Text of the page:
Welcome fight fans to the first installment of what I hope is a running theme for big fight cards. Introducing what I like to refer to as The Chopping Block.
This article, as well as articles to follow, will basically consist my opinion regarding which fighters may be on thin ice with a loss or poor performance in their upcoming fights. I will also give my opinion on a potential game plan for said fighter to potentially avoid the pink slip.
Let’s dive into it!
Justin “Fast Eddy” Edwards (8-4-0, 2-4-0 UFC)
First fighter we’ll be looking at is TUF 13 alum Justin Edwards. Edwards was brought in as an injury replacement when Keon Caldwell was unable to continue. He had the misfortune of getting matched up with eventual season winner Tony Ferguson for his first bout, in which he lost via upkick KO. He went on to alternate wins & losses in his next five UFC bouts, defeating Jorge Lopez & Josh Neer, while losing to Clay Harvison, John Maguire, & Brandon Thatch. Edwards then tested the waters at lightweight for his next fight, again coming up short against Ramsey Nijem. Riding a two fight losing streak, as well as having only fought once per year since 2012 due to injuries, “Fast Eddy” may be on rocky terrain here.
In order to keep his UFC career alive, I think Edwards must come into his bout with Joe Proctor aggressively searching for the takedown. Six of eight wins via submission, five of those by guillotine choke, it is simple to say his strengths lie in the grappling. Search for that trademark guillotine, & wrench it every time the neck of his opponent is in range. Make this a grappling match, & I think Edwards can live to step foot in the octagon again.
Francisco “Cisco” Rivera (10-4-1, 3-3-1)
“Cisco” Rivera is next up on the possible Chopping Block. Rivera started is Zuffa career in the now-defunct WEC promotion, where he lost his first & only fight to Erik Koch. The UFC then consolidated the promotions, bringing Rivera over to the UFC. He went on to lose his first fight to Reuben Duran & was released after the bout. “Cisco” had a brief two-fight stint in Tachi Palace Fights, winning both bouts by first-round KO. Rivera then began his second stint with the UFC defeating Alex Soto by Unanimous Decision. He looked off to yet another good start, finishing Roland Delorme in his next fight, but failed the post-fight drug test, having the loss overturned. Rivera rallied off two back-to-back stoppage wins before again hitting another series of bumps in the road in the forms of Takeya Mizugaki & Urijah Faber. The latter loss came not without controversy after Faber unintentionally poked Rivera in the eye & sinking in a rear naked choke after the referee did not acknowledge the mishap. With a loss here, I honestly don’t think that Rivera should be released, based solely on the performance against Faber, & I don’t think it will happen. That said, three losses in a row usually mean doom in this business, so I feel inclined to add him here.
What’s he do to avoid that dreaded third loss? Rivera simply needed to fight like Francisco Rivera. He needs to work his ever-improving footwork & leg kicks, while in turn looking to set up his powerful hand combinations up top. Rivera can show us here that he belongs & he has more to offer in this division.
Alex “Bruce Leeroy” Caceres (10-7-1, 5-5-1)
Very much similar to the case of his opponent Francisco Rivera, TUF 12 alum Caceres finds himself on the verge of three straight losses. After winning the preliminary fight to gain entry to the TUF house, Caceres defeated Jeff Lentz by triangle to make it to the quarter-finals, but lost in the next round to eventual finalist Michael Johnson. “Bruce Leeroy” didn’t attain his first UFC win until his third bout, losing his first two by submission. After his first win over Cole Escovedo, Caceres again struck rough times, losing his next fight to Edwin Figureoa. After this loss, Alex seemed to find his rhythm in the cage, going 4-0-1 in his next five bouts, the only blemish being a win over Kyung Ho-Kang that was overturned due to Caceres failing the post-fight drug test for marijuana. Nowadays Caceres is riding a two fight losing streak like his foe, losing his last two to Urijah Faber & Masanori Kanehara respectively.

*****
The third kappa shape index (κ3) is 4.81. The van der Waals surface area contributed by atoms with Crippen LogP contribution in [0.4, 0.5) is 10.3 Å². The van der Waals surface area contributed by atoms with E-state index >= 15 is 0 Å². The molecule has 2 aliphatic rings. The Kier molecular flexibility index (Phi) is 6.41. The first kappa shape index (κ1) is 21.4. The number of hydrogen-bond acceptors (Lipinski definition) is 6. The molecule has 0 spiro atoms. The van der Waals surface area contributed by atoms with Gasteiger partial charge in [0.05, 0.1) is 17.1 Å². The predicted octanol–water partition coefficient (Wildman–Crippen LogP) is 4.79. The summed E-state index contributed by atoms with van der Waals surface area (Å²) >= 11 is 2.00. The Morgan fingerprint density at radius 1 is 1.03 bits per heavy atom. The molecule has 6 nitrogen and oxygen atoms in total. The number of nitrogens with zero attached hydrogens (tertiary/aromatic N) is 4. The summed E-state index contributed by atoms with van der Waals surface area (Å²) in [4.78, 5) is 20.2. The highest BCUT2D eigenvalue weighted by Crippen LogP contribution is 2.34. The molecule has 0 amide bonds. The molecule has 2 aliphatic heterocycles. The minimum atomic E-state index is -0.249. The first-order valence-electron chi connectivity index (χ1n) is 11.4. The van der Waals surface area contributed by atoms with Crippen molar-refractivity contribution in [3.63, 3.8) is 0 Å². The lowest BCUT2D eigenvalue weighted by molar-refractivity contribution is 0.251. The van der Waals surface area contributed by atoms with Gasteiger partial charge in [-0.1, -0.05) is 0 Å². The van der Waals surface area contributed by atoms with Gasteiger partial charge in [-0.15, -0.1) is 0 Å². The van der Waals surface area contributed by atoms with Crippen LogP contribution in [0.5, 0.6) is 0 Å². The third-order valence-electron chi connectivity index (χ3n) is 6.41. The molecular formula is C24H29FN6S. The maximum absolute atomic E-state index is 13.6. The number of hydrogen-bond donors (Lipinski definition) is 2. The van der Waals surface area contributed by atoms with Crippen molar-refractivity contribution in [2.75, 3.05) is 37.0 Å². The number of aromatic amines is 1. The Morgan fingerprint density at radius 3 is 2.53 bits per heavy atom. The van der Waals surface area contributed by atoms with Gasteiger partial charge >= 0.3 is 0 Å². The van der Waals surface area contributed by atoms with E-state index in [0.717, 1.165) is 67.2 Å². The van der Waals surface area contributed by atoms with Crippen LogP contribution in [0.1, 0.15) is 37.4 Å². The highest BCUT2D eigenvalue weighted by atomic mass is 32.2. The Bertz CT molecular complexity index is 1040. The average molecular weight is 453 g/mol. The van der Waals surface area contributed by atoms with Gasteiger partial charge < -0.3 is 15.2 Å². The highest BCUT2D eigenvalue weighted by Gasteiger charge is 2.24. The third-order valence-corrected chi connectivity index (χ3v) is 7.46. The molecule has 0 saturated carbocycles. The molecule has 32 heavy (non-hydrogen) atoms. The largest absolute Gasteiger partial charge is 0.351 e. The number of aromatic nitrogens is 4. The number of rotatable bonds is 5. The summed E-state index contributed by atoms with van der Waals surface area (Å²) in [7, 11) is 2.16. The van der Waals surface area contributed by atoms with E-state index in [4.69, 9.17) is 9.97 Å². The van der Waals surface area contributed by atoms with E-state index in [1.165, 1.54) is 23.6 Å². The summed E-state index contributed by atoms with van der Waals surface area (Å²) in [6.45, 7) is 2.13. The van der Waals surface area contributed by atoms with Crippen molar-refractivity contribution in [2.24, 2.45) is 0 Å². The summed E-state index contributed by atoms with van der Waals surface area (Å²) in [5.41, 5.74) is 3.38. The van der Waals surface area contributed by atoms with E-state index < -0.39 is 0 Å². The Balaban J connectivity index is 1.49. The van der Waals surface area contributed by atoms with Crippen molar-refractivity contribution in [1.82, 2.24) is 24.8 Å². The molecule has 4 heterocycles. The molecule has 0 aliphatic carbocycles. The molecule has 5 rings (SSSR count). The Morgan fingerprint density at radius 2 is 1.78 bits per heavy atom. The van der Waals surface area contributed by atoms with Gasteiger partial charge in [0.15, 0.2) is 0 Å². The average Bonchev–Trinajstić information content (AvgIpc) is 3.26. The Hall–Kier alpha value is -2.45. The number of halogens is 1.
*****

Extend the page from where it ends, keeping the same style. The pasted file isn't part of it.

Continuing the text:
The keys to winning this fight in my opinion would have to be the movement, reach, & kicks of Caceres. Caceres should look to continuously circle away from Rivera’s power hand, land kicks at all levels, as well as pump a strong jab out. If he sees the opportunity to take it to the ground, do so. Even though, five of his seven losses have been via submission, Caceres’ offensive jiu jitsu is very slick, he could very well catch Rivera sleeping.
Dan Henderson (30-13-0, 7-7-0 UFC)
*Activates Fire Retardant Shields*
I know, I know, NOT HENDO! Believe me, I completely agree, & honestly if Dan loses here, I really don’t seem him being cut, more so I see retirement on the horizon.
Hendo, Hendo, Hendo. One could go on for hours trying to list a mere portion of the accomplishments of this legend so I won’t even begin to go there. If you don’t know who Dan Henderson is, you must live under a rock. Henderson is definitely a future hall of fame inductee, no question about it.
That said, Dan is 2-5 in his last 7 UFC bouts. Each fight has just been rougher & rougher to watch. The fight Shogun fight was absolutely brutal, but he gutted it out. He went on to lose his next two fights, but both were closely contested, though thoroughly uneventful, split decisions to Lyoto Machida & Rashad Evans.
Dan then faced Vitor Belfort. This is where things get hard to watch, as Dan only lasted a little over a minute before succumbing to a Vitor high kick. The sequel to the Shogun fight was not much easier for us to see. Dan was hurt early & often in the opening two rounds, in & out of consciousness for the majority of the rounds. Then Dan did what he does, landed his patented “H-Bomb” to rally back for the win. His next fight we saw something we had never seen prior, someone manhandle the former PRIDE champion. That someone was now current Light-Heavyweight Champion, Daniel Cormier. Henderson lost the fight via third round submission.